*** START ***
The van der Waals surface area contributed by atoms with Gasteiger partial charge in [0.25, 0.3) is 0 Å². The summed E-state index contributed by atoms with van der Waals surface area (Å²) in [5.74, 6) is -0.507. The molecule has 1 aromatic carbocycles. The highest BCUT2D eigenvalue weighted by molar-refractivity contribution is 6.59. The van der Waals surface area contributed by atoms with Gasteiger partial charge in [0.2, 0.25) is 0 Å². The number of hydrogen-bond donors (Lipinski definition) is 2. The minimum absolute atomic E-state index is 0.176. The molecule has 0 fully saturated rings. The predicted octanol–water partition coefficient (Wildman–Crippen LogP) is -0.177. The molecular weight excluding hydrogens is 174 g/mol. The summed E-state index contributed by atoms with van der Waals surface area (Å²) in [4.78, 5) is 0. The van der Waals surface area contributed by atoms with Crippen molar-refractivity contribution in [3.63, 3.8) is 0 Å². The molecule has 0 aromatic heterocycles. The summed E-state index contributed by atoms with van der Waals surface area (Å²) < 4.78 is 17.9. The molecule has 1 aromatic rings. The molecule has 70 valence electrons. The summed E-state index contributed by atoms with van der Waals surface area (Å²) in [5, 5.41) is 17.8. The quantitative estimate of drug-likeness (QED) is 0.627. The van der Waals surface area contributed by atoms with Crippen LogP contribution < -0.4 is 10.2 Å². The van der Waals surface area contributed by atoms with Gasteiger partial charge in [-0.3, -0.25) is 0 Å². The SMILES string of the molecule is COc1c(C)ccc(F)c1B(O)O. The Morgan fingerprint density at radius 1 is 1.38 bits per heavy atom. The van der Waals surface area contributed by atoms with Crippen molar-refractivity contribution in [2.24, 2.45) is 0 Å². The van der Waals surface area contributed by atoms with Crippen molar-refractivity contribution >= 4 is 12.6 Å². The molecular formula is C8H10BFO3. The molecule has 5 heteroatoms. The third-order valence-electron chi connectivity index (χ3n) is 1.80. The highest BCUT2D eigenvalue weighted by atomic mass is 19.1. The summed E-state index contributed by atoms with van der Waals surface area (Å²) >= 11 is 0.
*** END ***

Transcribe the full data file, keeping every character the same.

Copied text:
The van der Waals surface area contributed by atoms with Gasteiger partial charge in [0.25, 0.3) is 0 Å². The summed E-state index contributed by atoms with van der Waals surface area (Å²) in [5.74, 6) is -0.507. The molecule has 1 aromatic carbocycles. The highest BCUT2D eigenvalue weighted by molar-refractivity contribution is 6.59. The van der Waals surface area contributed by atoms with Gasteiger partial charge in [0.2, 0.25) is 0 Å². The number of hydrogen-bond donors (Lipinski definition) is 2. The minimum absolute atomic E-state index is 0.176. The molecule has 0 fully saturated rings. The predicted octanol–water partition coefficient (Wildman–Crippen LogP) is -0.177. The molecular weight excluding hydrogens is 174 g/mol. The summed E-state index contributed by atoms with van der Waals surface area (Å²) in [4.78, 5) is 0. The van der Waals surface area contributed by atoms with Crippen molar-refractivity contribution in [3.63, 3.8) is 0 Å². The molecule has 0 aromatic heterocycles. The summed E-state index contributed by atoms with van der Waals surface area (Å²) < 4.78 is 17.9. The molecule has 1 aromatic rings. The molecule has 70 valence electrons. The summed E-state index contributed by atoms with van der Waals surface area (Å²) in [5, 5.41) is 17.8. The quantitative estimate of drug-likeness (QED) is 0.627. The van der Waals surface area contributed by atoms with Crippen LogP contribution < -0.4 is 10.2 Å². The van der Waals surface area contributed by atoms with Gasteiger partial charge in [-0.3, -0.25) is 0 Å². The SMILES string of the molecule is COc1c(C)ccc(F)c1B(O)O. The Morgan fingerprint density at radius 1 is 1.38 bits per heavy atom. The van der Waals surface area contributed by atoms with Crippen molar-refractivity contribution in [2.24, 2.45) is 0 Å². The van der Waals surface area contributed by atoms with Crippen molar-refractivity contribution >= 4 is 12.6 Å². The molecular formula is C8H10BFO3. The molecule has 5 heteroatoms. The third-order valence-electron chi connectivity index (χ3n) is 1.80. The highest BCUT2D eigenvalue weighted by atomic mass is 19.1. The summed E-state index contributed by atoms with van der Waals surface area (Å²) >= 11 is 0.